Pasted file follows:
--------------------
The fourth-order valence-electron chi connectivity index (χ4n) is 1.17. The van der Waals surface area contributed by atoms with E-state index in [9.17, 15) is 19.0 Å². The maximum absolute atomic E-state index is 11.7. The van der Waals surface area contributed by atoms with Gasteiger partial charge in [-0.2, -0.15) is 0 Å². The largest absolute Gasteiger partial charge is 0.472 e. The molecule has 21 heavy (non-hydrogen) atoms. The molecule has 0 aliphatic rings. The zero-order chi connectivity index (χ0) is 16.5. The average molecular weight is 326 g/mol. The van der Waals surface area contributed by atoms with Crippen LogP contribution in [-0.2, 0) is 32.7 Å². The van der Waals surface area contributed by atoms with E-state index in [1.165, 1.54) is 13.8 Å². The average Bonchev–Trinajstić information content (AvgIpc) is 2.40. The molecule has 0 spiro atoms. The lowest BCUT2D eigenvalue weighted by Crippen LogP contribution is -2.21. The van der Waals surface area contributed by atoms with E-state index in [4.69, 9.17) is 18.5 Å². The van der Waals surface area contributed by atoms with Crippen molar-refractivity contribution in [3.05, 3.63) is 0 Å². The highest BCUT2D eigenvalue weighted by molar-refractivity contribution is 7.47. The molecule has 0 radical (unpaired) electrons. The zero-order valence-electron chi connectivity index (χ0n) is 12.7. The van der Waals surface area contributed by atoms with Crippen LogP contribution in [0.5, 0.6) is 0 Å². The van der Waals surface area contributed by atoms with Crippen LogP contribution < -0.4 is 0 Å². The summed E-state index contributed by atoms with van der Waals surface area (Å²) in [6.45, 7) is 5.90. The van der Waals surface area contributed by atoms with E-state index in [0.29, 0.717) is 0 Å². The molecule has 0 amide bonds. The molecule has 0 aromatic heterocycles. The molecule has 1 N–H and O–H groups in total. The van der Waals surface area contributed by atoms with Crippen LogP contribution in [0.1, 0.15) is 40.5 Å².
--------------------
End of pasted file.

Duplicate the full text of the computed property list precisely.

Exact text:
The fourth-order valence-electron chi connectivity index (χ4n) is 1.17. The van der Waals surface area contributed by atoms with E-state index in [9.17, 15) is 19.0 Å². The maximum absolute atomic E-state index is 11.7. The van der Waals surface area contributed by atoms with Gasteiger partial charge in [-0.2, -0.15) is 0 Å². The largest absolute Gasteiger partial charge is 0.472 e. The molecule has 21 heavy (non-hydrogen) atoms. The molecule has 0 aliphatic rings. The zero-order chi connectivity index (χ0) is 16.5. The average molecular weight is 326 g/mol. The van der Waals surface area contributed by atoms with Crippen LogP contribution in [-0.2, 0) is 32.7 Å². The van der Waals surface area contributed by atoms with E-state index in [1.165, 1.54) is 13.8 Å². The average Bonchev–Trinajstić information content (AvgIpc) is 2.40. The molecule has 0 spiro atoms. The lowest BCUT2D eigenvalue weighted by Crippen LogP contribution is -2.21. The van der Waals surface area contributed by atoms with E-state index in [4.69, 9.17) is 18.5 Å². The van der Waals surface area contributed by atoms with Crippen molar-refractivity contribution in [3.05, 3.63) is 0 Å². The highest BCUT2D eigenvalue weighted by molar-refractivity contribution is 7.47. The molecule has 0 radical (unpaired) electrons. The zero-order valence-electron chi connectivity index (χ0n) is 12.7. The van der Waals surface area contributed by atoms with Crippen LogP contribution in [0.5, 0.6) is 0 Å². The van der Waals surface area contributed by atoms with Crippen LogP contribution < -0.4 is 0 Å². The summed E-state index contributed by atoms with van der Waals surface area (Å²) in [6.45, 7) is 5.90. The van der Waals surface area contributed by atoms with E-state index in [0.29, 0.717) is 0 Å². The molecule has 0 amide bonds. The molecule has 0 aromatic heterocycles. The molecule has 1 N–H and O–H groups in total. The van der Waals surface area contributed by atoms with Crippen LogP contribution in [0.1, 0.15) is 40.5 Å².